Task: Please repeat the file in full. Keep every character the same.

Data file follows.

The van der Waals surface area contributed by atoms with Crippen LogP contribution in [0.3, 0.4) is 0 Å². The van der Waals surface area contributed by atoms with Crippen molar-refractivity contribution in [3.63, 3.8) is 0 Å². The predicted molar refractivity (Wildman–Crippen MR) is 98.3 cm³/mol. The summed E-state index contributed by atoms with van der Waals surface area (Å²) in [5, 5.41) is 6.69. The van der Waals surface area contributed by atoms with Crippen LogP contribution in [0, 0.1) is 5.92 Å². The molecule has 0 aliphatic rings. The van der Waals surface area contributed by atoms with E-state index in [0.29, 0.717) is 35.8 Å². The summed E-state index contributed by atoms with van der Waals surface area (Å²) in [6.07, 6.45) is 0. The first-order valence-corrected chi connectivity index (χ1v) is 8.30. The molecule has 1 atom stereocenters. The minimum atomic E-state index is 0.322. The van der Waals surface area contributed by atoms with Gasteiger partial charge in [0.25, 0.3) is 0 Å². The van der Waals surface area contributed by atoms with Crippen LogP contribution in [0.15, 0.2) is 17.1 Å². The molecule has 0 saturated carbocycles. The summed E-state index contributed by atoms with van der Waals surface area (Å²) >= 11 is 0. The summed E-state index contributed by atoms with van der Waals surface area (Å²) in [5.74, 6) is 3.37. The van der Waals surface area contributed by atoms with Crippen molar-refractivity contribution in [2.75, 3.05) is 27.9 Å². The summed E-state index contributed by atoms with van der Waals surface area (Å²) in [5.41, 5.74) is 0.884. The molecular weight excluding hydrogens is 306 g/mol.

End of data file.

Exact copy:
The van der Waals surface area contributed by atoms with Crippen LogP contribution in [0.3, 0.4) is 0 Å². The van der Waals surface area contributed by atoms with Crippen molar-refractivity contribution in [3.63, 3.8) is 0 Å². The predicted molar refractivity (Wildman–Crippen MR) is 98.3 cm³/mol. The summed E-state index contributed by atoms with van der Waals surface area (Å²) in [5, 5.41) is 6.69. The van der Waals surface area contributed by atoms with Crippen LogP contribution in [0, 0.1) is 5.92 Å². The molecule has 0 aliphatic rings. The van der Waals surface area contributed by atoms with E-state index in [0.29, 0.717) is 35.8 Å². The summed E-state index contributed by atoms with van der Waals surface area (Å²) in [6.07, 6.45) is 0. The first-order valence-corrected chi connectivity index (χ1v) is 8.30. The molecule has 1 atom stereocenters. The minimum atomic E-state index is 0.322. The van der Waals surface area contributed by atoms with Gasteiger partial charge in [0.25, 0.3) is 0 Å². The van der Waals surface area contributed by atoms with Crippen LogP contribution in [0.15, 0.2) is 17.1 Å². The molecule has 0 saturated carbocycles. The summed E-state index contributed by atoms with van der Waals surface area (Å²) >= 11 is 0. The summed E-state index contributed by atoms with van der Waals surface area (Å²) in [5.74, 6) is 3.37. The van der Waals surface area contributed by atoms with Crippen molar-refractivity contribution in [2.75, 3.05) is 27.9 Å². The summed E-state index contributed by atoms with van der Waals surface area (Å²) in [5.41, 5.74) is 0.884. The molecular weight excluding hydrogens is 306 g/mol.